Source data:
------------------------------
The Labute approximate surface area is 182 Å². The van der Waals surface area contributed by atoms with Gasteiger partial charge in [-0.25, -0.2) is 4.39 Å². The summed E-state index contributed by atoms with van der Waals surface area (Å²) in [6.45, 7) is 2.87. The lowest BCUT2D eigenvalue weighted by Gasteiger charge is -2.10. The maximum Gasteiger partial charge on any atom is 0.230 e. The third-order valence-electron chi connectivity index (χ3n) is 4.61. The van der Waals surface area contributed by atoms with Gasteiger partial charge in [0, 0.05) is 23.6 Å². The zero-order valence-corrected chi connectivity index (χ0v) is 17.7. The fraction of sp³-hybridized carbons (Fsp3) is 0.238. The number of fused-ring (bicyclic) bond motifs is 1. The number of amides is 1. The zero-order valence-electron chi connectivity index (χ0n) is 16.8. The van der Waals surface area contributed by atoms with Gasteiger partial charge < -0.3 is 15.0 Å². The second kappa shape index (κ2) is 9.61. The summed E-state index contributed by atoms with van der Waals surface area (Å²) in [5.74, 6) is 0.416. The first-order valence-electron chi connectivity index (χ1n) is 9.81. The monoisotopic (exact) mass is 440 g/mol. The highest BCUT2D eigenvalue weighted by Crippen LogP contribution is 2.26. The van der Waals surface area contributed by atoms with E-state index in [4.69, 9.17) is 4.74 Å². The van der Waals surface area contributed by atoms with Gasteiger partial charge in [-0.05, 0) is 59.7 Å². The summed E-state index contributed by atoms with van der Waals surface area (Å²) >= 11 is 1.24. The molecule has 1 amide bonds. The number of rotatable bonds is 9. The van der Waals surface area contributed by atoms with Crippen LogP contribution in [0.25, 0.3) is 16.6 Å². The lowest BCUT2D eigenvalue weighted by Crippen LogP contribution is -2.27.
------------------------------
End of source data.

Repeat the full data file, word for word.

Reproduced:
The Labute approximate surface area is 182 Å². The van der Waals surface area contributed by atoms with Gasteiger partial charge in [-0.25, -0.2) is 4.39 Å². The summed E-state index contributed by atoms with van der Waals surface area (Å²) in [6.45, 7) is 2.87. The lowest BCUT2D eigenvalue weighted by Gasteiger charge is -2.10. The maximum Gasteiger partial charge on any atom is 0.230 e. The third-order valence-electron chi connectivity index (χ3n) is 4.61. The van der Waals surface area contributed by atoms with Gasteiger partial charge in [0, 0.05) is 23.6 Å². The zero-order valence-corrected chi connectivity index (χ0v) is 17.7. The fraction of sp³-hybridized carbons (Fsp3) is 0.238. The number of fused-ring (bicyclic) bond motifs is 1. The number of amides is 1. The zero-order valence-electron chi connectivity index (χ0n) is 16.8. The van der Waals surface area contributed by atoms with Gasteiger partial charge < -0.3 is 15.0 Å². The second kappa shape index (κ2) is 9.61. The summed E-state index contributed by atoms with van der Waals surface area (Å²) in [5.74, 6) is 0.416. The first-order valence-electron chi connectivity index (χ1n) is 9.81. The monoisotopic (exact) mass is 440 g/mol. The highest BCUT2D eigenvalue weighted by Crippen LogP contribution is 2.26. The van der Waals surface area contributed by atoms with E-state index in [4.69, 9.17) is 4.74 Å². The van der Waals surface area contributed by atoms with Gasteiger partial charge in [-0.05, 0) is 59.7 Å². The summed E-state index contributed by atoms with van der Waals surface area (Å²) >= 11 is 1.24. The molecule has 1 amide bonds. The number of rotatable bonds is 9. The van der Waals surface area contributed by atoms with Crippen LogP contribution in [0.25, 0.3) is 16.6 Å². The lowest BCUT2D eigenvalue weighted by Crippen LogP contribution is -2.27.